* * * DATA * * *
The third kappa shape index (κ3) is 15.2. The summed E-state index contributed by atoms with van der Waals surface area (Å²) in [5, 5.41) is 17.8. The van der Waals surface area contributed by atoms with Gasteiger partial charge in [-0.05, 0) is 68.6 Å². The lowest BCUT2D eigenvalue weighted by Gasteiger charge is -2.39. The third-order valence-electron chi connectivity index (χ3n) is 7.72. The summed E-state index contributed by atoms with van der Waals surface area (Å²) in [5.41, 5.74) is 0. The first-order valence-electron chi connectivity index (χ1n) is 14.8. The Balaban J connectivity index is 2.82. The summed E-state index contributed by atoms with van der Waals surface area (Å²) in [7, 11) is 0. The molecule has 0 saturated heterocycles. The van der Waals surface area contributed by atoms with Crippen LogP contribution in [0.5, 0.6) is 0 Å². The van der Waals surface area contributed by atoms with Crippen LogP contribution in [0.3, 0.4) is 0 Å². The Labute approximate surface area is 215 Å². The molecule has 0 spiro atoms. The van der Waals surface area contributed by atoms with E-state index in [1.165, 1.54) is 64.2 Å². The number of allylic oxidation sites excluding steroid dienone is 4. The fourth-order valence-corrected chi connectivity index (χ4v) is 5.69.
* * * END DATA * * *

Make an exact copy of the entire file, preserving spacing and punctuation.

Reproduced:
The third kappa shape index (κ3) is 15.2. The summed E-state index contributed by atoms with van der Waals surface area (Å²) in [5, 5.41) is 17.8. The van der Waals surface area contributed by atoms with Gasteiger partial charge in [-0.05, 0) is 68.6 Å². The lowest BCUT2D eigenvalue weighted by Gasteiger charge is -2.39. The third-order valence-electron chi connectivity index (χ3n) is 7.72. The summed E-state index contributed by atoms with van der Waals surface area (Å²) in [5.41, 5.74) is 0. The first-order valence-electron chi connectivity index (χ1n) is 14.8. The Balaban J connectivity index is 2.82. The summed E-state index contributed by atoms with van der Waals surface area (Å²) in [7, 11) is 0. The molecule has 0 saturated heterocycles. The van der Waals surface area contributed by atoms with Crippen LogP contribution in [0.5, 0.6) is 0 Å². The van der Waals surface area contributed by atoms with Crippen LogP contribution in [0.3, 0.4) is 0 Å². The Labute approximate surface area is 215 Å². The molecule has 0 spiro atoms. The van der Waals surface area contributed by atoms with E-state index in [1.165, 1.54) is 64.2 Å². The number of allylic oxidation sites excluding steroid dienone is 4. The fourth-order valence-corrected chi connectivity index (χ4v) is 5.69.